By Russ Lay | Outer Banks Voice on March 14, 2016
As Hatteras Inlet continues to shoal over, federal and state jurisdictional issues are jamming up options for long-term solutions that would give charter and commercial fishermen a more direct route to the Atlantic ocean.
On March 4, the Coastal Studies Institute in Skyco was the scene of a sometimes lively but important meeting for fishermen who rely on inlet for their livelihoods. Prospects for a quick and lasting solution were not promising, but a temporary fix could be in the works.
The shoaling of channels within the inlet has been a source of frustration for charter and commercial fishing interests.
The meeting was organized by Sen. Bill Cook and his staff and included senior officials from every major player and stakeholder involved with the troubled inlet.
They included Col. Kevin Landers, commanding officer of the Army Corps of Engineers Wilmington District; Bobby Outten and Bill Rich, managers of Dare and Hyde counties, respectively; Jed Dixon, deputy director of NCDOT’s Ferry Division based in Manns Harbor and officers and NCOs from the U.S. Coast Guard.
Also attending were commissioners from Dare and Hyde counties as well as staff members from NCDOT and the Army Corps. While significant progress has been made towards alleviating some of the shoaling in Oregon Inlet, Hatteras Inlet has not been so lucky.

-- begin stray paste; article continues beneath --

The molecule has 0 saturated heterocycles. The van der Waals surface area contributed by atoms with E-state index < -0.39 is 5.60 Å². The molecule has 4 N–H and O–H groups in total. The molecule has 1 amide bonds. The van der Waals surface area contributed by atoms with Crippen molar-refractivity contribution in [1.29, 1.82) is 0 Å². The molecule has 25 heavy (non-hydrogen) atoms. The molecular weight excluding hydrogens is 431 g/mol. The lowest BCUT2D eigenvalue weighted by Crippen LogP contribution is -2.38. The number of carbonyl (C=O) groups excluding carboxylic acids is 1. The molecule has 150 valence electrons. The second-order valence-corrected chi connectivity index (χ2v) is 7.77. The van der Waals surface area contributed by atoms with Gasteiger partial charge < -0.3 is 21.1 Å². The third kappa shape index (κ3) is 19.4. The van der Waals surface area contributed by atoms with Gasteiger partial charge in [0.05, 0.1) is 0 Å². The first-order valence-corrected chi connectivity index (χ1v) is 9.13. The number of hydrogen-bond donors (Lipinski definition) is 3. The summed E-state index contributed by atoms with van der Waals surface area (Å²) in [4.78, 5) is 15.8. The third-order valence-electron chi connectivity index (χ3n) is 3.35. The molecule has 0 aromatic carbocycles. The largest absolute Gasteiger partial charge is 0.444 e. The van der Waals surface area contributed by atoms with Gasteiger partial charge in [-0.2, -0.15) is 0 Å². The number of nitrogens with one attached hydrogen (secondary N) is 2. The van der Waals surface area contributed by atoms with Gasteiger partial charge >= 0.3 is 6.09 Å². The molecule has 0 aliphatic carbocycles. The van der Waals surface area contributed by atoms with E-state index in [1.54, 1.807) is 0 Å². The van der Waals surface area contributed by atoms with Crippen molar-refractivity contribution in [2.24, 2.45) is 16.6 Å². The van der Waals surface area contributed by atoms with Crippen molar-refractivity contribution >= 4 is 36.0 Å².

As the southern end of Hatteras Island has receded over the past decade, the inlet has widened significantly and exposed more of it to wave action and shoaling.
Shoaling has led to the abandonment of the old Hatteras to Hatteras Inlet channel by NCDOT’s Ferry Division.
That inlet, an almost straight route from Hatteras to Ocracoke Island was also used by commercial and recreational anglers to reach a deep water gorge in the Pamlico Sound that leads to the Atlantic Ocean.
The ferry service moved to a much more circuitous route called the Barney Slough and other vessels followed suit. While the alternate ferry channel to Ocracoke is open at present and able to be dredged by the state, fishing vessels must travel further south along the route to reach the gorge, and that small area is where shoaling, and jurisdictional issues arise.
One side of the ‘hot spot’ that needs to be dredged is under state jurisdiction, the other federal.
State dredges can’t legally operate on the federal side, which opens to the gorge, and even if they could, the exposure to the open ocean in that section of the inlet makes it unsafe for the state-owned dredge, which was designed to work in the sound, not the ocean.
In a letter to the Army Corps last December, Cook noted a major obstacle was that the Army Corps was not authorized to dredge in several trouble spots.
When Hatteras Inlet was established in the 1940’s, a federal channel was designated. However, over time, the channel has shifted away from its original boundaries, and the spots in need of dredging are no longer within federal jurisdiction and therefore, outside the authorization of the Army Corps.
Cook asked the Corps to amend the existing Federal Authorization to be more inclusive of the entire waterway. The Corps addressed that request in a Feb. 12 letter to Cook and at the CSI gathering.